Few things encourage self-education and camaraderie with colleagues like a little friendly competition. Even fewer things spur a Texas prosecutor’s excitement like a quiet morning at the gun range. So when Bill Carlton and his team at 2A Freedom Shooting in Tarrant County approached our office with an idea that incorporated both, we decided to give it a shot (heh).
2A Freedom Shooting was established to provide law enforcement a space with versatile, challenging training engagements free from the safety concerns of a public range. The facility includes ranges from 15 to 100 yards and provides for reactive training, multiple target placement, and twilight engagements. The AR-500 steel used throughout the premises allows fire exchange from a pellet gun to fully automatic, military-grade weapons.
The First Prosecutor Shootout in 2012 was sparsely attended, with only eight competitors locked and loaded. Still, it provided a variety of weapons with an even greater variety of targets. A .22 rifle, 9-mm pistol, 12-gauge shotgun, and AR 15 carbine rifle were all used to hit spinning targets, tin cans bobbing in the wind, stationary steel targets, and skeet flying across the blue sky. An afternoon of laughter, fajitas, and shuffling around the thousands of shell casings left us exhausted but with a sense of accomplishment; we now felt comfortable, some proficient even, with numerous types of firearms.
The next year, buzz spread quickly through the office about the impending rematch in the Second Annual Prosecutor Shootout. Had competitors been practicing? Did anyone have the advantage of already knowing the maze of targets Bill Carlton was preparing for us? Would a new sharpshooter come out of the woodwork and surprise us all? Gossipy whispers wore on my confidence until the day finally arrived.
The competition pool had increased to 26, including our elected district attorney, Joe Shannon, but as the office had just welcomed several new hires to our ranks, unfamiliar faces had the veterans on edge. The range had been turned into somewhat of an obstacle course as we all strived for accuracy while besting each other’s time. During the second competition, certain targets would appear only if the shooter had successfully acquired the preceding target. Each successful shot increased the opportunity for a higher score, but with a limited number of rounds available for each target, the course was notably more difficult than the year before. Competing with the goal of accuracy was the need for speed as time was ultimately the tie-breaker. Also added this year were portions of the course that had to be navigated on foot, preferably at a run, to prepare shooters for real-world situations.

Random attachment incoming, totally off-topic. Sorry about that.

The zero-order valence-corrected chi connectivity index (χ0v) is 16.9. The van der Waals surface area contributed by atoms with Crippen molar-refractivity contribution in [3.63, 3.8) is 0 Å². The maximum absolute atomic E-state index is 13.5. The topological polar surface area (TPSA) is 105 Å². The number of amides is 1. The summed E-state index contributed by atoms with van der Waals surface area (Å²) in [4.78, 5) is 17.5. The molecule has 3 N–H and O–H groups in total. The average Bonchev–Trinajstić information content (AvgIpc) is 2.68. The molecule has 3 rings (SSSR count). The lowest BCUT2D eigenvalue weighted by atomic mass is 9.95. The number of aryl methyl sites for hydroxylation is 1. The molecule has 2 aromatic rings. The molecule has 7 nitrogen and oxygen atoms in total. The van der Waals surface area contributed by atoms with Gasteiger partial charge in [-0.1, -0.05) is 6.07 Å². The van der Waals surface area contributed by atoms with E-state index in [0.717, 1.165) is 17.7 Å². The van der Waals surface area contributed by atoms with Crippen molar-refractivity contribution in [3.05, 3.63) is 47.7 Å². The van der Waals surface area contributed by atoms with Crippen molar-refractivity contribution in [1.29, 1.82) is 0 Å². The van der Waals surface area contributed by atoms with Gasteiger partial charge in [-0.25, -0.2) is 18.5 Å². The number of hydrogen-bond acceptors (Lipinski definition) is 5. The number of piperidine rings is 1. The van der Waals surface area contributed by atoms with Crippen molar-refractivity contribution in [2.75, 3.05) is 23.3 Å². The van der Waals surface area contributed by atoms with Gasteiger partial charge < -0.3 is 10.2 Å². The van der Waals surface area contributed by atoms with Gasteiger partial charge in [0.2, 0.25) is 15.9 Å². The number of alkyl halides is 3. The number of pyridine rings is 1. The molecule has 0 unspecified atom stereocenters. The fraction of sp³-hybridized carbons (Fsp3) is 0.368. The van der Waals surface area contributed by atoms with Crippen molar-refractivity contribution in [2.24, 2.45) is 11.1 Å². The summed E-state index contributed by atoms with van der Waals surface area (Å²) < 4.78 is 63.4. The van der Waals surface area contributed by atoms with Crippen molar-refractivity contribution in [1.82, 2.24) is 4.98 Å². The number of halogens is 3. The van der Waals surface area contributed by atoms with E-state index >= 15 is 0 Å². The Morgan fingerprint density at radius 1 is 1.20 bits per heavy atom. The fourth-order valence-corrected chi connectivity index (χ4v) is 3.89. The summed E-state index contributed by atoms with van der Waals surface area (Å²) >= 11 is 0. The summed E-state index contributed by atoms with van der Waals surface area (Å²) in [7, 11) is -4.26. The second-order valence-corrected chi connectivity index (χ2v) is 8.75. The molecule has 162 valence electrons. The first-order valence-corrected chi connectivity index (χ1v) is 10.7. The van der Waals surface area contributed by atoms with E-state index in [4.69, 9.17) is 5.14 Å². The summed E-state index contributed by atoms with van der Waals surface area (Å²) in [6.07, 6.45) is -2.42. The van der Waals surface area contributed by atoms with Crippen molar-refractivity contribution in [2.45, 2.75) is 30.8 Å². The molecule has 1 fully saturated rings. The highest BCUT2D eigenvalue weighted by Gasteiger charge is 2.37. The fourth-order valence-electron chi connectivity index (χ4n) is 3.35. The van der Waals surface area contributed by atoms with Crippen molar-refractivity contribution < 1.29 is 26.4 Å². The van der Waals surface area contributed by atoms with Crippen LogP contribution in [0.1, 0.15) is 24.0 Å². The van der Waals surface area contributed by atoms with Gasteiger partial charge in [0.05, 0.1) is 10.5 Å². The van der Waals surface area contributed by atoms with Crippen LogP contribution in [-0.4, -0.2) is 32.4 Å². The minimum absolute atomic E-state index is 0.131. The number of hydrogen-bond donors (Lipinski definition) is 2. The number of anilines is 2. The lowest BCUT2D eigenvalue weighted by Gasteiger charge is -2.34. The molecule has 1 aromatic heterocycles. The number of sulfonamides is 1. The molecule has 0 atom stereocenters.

The scores were neck-and-neck as the new guy, Nathan Martin, took his position at the sniper stand. He raced through the events with his shots singing for points as the projectiles hit their metal targets. Up and out went the clay pigeons, just to moments later be decimated with buckshot (Nathan’s hunting skills proving beneficial). With all the twists and turns of the course, we lost sight of him as he made it to the final event until “ping, ping, ping”—and there went our shot at the championship. Blast!
First place bested second by only one shot. It may sound like a close competition, but in the real world, where each shot could mean the difference between life and death, Nathan is more than just the champion, he is the survivor. At the end of day, all participants walked away with a smile and a bit more confidence in handling firearms—and that is success all around. I’m holstering my weapon until the competition next year. Hope to see y’all there!